Pay rises in the manufacturing sector are flattening out at pre-recession levels, according to figures due to be published today.
The latest data – showing average pay settlements of between 2 per cent and 3 per cent – gives the lie to fears that target-busting inflation rates will lead to spiralling wage demands, according to the EEF, the manufacturers' trade group, and JAM Recruitment, which compiled the report. Average pay settlements remained flat at 2.5 per cent in the three months to the end of June.
While the proportion of wage deals agreed at more than 3 per cent continued to rise – accounting for nearly one in five settlements – almost a quarter of agreements are less than 2 per cent. And 12 per cent of cases are still subject to pay freezes, the research says.
Muted wage growth, levelled out below the long-term range, reflects economic realism amongst both manufacturing employers and their staff, according to Lee Hopley, the EEF's chief economist. "Whilst there is undoubted pressure to give higher settlements, there is an equal dose of realism amongst companies and their employees in response to economic uncertainty and competitive pressures," Ms Hopley said.
Pay restraint in the manufacturing sector is further good news for the Bank of England, on the heels of last week's unexpected fall in inflation. The Bank's Monetary Policy Committee (MPC) has faced pressure to raise interest rates from the all-time low of 0.5 per cent because of 19 consecutive months of inflation exceeding the 2 per cent target. But even after last month's slight fall, the Consumer Price Index was still running 4.2 per cent, and Retail Price Inflation at 5 per cent.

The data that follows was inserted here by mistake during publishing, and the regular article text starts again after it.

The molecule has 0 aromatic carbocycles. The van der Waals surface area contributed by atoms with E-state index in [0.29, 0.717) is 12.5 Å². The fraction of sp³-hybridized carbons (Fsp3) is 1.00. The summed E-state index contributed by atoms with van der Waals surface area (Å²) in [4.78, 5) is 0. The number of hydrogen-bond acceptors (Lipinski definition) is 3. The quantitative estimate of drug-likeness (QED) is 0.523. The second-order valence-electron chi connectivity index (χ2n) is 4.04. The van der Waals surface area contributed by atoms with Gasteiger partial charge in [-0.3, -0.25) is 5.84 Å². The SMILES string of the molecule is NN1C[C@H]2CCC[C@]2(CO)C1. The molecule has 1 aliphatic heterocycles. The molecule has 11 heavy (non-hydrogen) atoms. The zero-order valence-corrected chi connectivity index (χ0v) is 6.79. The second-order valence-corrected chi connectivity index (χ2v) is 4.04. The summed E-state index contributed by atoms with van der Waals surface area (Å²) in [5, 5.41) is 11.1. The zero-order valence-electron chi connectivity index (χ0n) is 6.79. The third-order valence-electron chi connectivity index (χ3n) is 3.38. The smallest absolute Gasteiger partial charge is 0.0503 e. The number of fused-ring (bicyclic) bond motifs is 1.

"As far as manufacturing is concerned at least, the Bank of England has little to fear from wage-inflationary pressures," Ms Hopley said. But the caution may not be entirely good news – reflecting dipping optimism about the sector's prospects.
In the aftermath of the sharp de-stocking seen in the financial crisis, manufacturing was roaring ahead of the rest of Britain's anaemic economic recovery. But confidence has taken a severe knock, with a closely watched index last week recording manufacturers' optimism at its lowest level for two years, against the backdrop of sluggish domestic demand, the eurozone crisis and a slowing of the global recovery.
John Morris, the chief executive of JAM Recruitment, said: "In an economy that is still by no means fully recovered, and with margins still tight, the future challenge for employers is how to factor in the cost of employing the talent they need, and keeping it."Reuse content